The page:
There’s an octagonal house in my town, and it’s noted in the now out-of-print AIA guide. We also boast the largest number of colonial-era homes and buildings still standing, some going back to the 17th C.
My understanding is they were made by ancestral relatives of mine, or at least friends of, who had a factory that made papier-mâché toys. (I need Henry Louis Gates Jr. to work out my French family tree).
We had one of these dogs in my childhood home. It’s name was/is “Bubba.”
This is clearly an ideal lair for Kool Keith’s alter-ego’s lesser-known second cousin Prof. Octophrenologist.
Having lived in an octagon house for a few years, I’m saddened that they chopped this up to have rectangular rooms.
That said, it’s a pain to place furniture with no/few 90° corners…
The original design had a central staircase with a cupola on top, which made a great chimney. They idea behind the gravel walls, was that they would be less likely to burn.
I’ve wanted to design and build one of these houses for close to 50 years now, after reading Andre Norton’s book that happens in one.
The part about every room getting sunlight during the day is… perplexing… but it’s not actually hard to design a building where all the rooms get direct sunlight anyway. Except usually you wouldn’t want that. At white-folk latitudes, to get a consistently well-lit room, you situate it facing north, which lets you make the windows large because they won’t get direct sunlight.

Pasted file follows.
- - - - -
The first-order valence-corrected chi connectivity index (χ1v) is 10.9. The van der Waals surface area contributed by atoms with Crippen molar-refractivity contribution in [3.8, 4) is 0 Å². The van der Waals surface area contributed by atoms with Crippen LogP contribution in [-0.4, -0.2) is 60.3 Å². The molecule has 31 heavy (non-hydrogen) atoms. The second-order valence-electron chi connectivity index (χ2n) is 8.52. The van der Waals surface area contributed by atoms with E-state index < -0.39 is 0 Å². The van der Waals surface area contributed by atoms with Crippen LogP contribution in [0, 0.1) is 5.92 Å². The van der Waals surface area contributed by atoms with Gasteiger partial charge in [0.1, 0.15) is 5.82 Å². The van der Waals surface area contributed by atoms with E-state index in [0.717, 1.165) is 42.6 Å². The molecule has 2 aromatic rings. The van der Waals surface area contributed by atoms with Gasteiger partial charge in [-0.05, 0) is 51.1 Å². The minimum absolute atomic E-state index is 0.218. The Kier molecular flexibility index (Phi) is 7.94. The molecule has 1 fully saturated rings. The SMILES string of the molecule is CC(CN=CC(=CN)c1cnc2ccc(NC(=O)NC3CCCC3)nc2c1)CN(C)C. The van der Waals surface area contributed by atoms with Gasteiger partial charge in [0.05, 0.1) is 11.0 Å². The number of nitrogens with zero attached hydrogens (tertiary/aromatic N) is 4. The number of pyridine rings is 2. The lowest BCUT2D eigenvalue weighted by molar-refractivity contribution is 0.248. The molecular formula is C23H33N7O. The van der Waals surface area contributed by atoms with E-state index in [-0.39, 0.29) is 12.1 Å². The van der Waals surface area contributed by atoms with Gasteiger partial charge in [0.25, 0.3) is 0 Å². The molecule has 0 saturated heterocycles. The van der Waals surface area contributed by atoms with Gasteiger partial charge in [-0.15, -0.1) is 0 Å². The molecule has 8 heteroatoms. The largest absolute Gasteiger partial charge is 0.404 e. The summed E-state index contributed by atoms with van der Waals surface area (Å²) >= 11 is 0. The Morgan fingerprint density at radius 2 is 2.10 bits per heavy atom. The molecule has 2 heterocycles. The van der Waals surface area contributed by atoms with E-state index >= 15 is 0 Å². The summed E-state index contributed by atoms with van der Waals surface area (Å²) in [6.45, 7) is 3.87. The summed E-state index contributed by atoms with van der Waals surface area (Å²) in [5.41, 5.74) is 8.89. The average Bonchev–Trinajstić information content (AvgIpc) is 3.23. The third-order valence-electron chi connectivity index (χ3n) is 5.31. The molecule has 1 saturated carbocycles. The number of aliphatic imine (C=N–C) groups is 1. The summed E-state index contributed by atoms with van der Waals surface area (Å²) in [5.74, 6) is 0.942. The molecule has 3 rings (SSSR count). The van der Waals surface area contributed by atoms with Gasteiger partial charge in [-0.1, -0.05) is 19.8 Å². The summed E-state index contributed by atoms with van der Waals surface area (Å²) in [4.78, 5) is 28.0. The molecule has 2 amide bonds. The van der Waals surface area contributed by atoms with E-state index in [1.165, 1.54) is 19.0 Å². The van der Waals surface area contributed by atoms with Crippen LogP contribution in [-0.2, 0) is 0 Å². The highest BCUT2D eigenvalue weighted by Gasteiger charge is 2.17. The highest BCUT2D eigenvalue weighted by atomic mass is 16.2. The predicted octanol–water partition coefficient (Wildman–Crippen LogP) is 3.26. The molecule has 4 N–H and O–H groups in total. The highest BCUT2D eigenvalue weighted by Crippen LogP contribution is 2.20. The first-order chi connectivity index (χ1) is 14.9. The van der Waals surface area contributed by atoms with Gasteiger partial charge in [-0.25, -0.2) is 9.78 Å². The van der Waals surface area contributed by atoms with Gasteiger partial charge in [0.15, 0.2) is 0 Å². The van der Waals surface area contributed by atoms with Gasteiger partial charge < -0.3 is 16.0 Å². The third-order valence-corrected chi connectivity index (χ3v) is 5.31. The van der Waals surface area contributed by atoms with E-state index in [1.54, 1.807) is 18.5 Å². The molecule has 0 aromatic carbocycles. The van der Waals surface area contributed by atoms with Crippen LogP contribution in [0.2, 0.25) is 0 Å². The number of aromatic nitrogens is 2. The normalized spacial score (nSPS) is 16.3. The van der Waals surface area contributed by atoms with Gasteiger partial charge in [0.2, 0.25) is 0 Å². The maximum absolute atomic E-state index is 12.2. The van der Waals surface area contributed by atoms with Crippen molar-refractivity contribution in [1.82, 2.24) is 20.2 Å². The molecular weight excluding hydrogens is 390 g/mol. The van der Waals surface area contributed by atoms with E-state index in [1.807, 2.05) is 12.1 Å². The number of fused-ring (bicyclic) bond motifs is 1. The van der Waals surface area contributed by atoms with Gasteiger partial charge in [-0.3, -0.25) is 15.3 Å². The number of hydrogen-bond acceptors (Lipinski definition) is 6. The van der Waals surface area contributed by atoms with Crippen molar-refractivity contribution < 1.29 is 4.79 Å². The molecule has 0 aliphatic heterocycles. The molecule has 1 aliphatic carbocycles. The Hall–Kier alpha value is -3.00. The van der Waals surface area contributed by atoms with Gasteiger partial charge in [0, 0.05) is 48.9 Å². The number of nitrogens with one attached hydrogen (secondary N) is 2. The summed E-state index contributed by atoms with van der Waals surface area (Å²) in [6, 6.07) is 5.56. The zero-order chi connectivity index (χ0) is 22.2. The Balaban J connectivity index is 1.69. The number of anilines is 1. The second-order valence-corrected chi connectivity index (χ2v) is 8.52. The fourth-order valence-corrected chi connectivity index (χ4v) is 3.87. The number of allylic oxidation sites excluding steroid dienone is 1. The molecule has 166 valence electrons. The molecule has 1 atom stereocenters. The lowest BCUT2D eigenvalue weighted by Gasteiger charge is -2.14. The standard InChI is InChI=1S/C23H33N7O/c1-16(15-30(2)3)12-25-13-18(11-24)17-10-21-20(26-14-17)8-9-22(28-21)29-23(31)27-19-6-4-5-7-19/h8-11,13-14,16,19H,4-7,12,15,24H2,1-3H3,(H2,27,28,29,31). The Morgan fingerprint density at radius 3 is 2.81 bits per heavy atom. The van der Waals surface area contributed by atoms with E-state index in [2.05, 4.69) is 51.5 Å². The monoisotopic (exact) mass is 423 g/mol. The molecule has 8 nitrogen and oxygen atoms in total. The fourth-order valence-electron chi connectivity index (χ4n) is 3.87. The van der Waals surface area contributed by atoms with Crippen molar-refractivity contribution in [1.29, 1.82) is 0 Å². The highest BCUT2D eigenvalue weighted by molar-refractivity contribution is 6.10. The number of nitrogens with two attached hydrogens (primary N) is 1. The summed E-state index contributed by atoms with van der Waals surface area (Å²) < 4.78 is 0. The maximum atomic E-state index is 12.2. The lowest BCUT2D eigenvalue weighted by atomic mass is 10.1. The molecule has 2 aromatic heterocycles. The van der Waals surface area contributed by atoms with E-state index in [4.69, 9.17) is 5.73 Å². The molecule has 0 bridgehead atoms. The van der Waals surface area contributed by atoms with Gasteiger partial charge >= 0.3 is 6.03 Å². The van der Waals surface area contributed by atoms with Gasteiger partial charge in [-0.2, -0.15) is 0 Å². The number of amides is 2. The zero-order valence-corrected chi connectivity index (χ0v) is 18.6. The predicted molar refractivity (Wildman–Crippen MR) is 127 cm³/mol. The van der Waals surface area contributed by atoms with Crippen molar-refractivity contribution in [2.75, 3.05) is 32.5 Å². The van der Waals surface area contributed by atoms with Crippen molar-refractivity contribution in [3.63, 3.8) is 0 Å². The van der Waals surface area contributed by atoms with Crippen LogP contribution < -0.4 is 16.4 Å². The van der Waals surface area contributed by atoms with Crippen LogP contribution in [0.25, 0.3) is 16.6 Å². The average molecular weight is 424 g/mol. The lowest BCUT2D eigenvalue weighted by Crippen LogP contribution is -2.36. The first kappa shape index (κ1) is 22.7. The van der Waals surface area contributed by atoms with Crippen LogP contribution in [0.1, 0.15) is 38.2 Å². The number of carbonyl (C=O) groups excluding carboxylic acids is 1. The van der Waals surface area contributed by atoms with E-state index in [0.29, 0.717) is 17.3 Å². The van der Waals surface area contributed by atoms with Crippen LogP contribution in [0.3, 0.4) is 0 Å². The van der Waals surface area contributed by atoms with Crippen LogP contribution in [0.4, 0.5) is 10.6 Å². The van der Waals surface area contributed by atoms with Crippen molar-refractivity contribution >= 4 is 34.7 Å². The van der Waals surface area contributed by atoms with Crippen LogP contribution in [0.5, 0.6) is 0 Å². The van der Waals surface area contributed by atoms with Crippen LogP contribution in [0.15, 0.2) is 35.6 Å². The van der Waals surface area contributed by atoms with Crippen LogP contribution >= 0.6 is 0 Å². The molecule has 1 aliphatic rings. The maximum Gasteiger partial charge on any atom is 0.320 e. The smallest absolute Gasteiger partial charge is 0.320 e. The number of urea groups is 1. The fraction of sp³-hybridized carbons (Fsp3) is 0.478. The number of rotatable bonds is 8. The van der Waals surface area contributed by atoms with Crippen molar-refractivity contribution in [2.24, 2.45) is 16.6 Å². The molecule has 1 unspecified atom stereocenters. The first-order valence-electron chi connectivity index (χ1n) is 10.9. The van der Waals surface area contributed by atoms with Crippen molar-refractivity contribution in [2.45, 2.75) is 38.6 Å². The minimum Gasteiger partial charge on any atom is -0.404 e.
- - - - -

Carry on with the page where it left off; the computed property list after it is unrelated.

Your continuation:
That’s not very Octagon-specific, that’s just typical for the period.
Only yesterday a planning application landed on my desk, for converting a house build in 1860 (or 1840, not quite clear yet) as a spacious villa for a local business man, into 8 individual apartments.
Bog standard rectangular ground-plan, three floors plus huge attic, central staircase, large skylight to flood the staircase with natural light.
First order of business is to check on how the fire protection concept proposes to deal with this.
A simple and elegant solution follows.
I guess it’s true what they say about Real Estate. Location! Location! Location! I personally didn’t see enough house and yard to justify $8.6 million but the views must have been amazing before they put in that residential tower. Still good views but the Harbor view would justify that price.
Not built for a phrenologist, but several years back I did visit Longwood in Natchez, which claims to be the largest octagonal home in the US.
They could have done a lot more (and maybe they do, now: our visit was several years ago) to explicity tell the story of slavery in relation to the house, but it was still a fascinating architectural trip. The house is particularly interesting because its construction was abandoned at the outset of the civil war, and was never completed. You get to effectively visit a 19th Cenmtury construction site, where all the usually-hidden structure and material is there to see, and frankly in very good condition.
Atlas Obscura has some more information, including a floor plan:
Modern version, not as stylish:
Oh wow, it’s actually beautiful! I avoided reading this article for a while based on the headline because houses of unusual shape tend to be from the 30s or the 60s and while those can be beautiful in their own right they’re not what I would want to live in. But this is great! Especially the top lantern room.
The book referenced in the article that inspired its design is available as a free eBook on Google Books.A Home for All; Or, The Gravel Wall and Octagon Mode of Building. Very interesting reading.
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